Its fine so long as you dont try charging it????
A bent pin/damaged data cable can cause a grounding issues that will affect the device while charging. Creates issues with touch recognition that only happen while charging and disappear while in normal use.
I ask because I have never upgraded to iOS 7 (I can't stand the kiddie block flat colouring)...
All of them. As part of Apple's announcement about Heartbleed, they let the world know they were using a 3 year old unpatched SSL protocol. Everything has been wide open for a while.
Actually they said "we haven't updated the bundled OpenSSL since 2011". They did not say that any of their code actually uses it.
Apple's code uses its own Secure Transport. Secure Transport does not use OpenSSL. None of the issues fixed today is known to affect OpenSSL.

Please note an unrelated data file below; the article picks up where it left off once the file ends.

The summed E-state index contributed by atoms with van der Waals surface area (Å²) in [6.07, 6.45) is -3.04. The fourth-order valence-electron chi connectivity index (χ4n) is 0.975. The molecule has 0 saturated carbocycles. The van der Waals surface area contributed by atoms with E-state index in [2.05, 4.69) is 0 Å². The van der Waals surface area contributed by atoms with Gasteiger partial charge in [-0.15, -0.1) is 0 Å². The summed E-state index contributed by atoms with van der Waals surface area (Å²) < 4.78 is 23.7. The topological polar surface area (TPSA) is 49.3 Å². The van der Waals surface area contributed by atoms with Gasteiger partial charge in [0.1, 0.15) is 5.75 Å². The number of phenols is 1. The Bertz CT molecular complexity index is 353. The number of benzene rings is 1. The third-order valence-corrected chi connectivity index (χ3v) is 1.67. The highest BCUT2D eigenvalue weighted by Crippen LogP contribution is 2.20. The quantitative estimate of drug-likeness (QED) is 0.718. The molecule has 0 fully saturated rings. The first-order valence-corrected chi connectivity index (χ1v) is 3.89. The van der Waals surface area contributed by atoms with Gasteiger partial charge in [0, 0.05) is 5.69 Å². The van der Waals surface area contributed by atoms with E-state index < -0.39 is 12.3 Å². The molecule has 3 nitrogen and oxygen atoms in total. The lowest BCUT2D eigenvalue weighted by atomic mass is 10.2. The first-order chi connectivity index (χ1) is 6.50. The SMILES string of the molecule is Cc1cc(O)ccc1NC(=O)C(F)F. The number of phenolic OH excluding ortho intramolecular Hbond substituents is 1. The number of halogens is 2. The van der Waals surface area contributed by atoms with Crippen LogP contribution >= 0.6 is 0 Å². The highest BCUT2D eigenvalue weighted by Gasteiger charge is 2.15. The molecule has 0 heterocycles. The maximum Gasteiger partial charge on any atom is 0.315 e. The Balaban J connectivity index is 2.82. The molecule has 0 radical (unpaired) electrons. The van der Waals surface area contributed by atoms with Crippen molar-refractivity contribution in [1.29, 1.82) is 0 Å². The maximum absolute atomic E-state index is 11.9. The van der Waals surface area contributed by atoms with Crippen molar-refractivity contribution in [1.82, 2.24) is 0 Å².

For those of us that actually read the stories, this was underlined by goto fail, when Apple managed to engineer a bug into its SSL code that didn't affect anybody else.
I am curious as to why the Google team is working on it's main competitors products?
Yes its nice of them, however as a business owner you've got to question spending resources for someone else to benefit from.
Are we next going to see Microsoft improving the suspend resume code of Linux?
AFAIA, in most cases: the engines at the heart of Apple Safari and Google Chrome share a common ancestry in WebKit. It so happens that if Google finds a bug in WebKit, it may be present in Safari, too. So either Google tells Apple or Apple notices Google's patches, or the upstream change, and applies the patch, too.
There are corner cases, such as Google engineers competing in Pwn2Own contests with Apple kit.
Also, quite a few Google devs use Apple kit on the desktop. Getting bugs in the desktop product fixed protects Google's engineers from being hacked. And since desktop and mobile products share a lot of code, Apple then applies the fixes to its mobile products.
Well, considering the fact that Google's business are ads, it is in their interest that the ads are viewed without undue interruptions even on Apple's kit.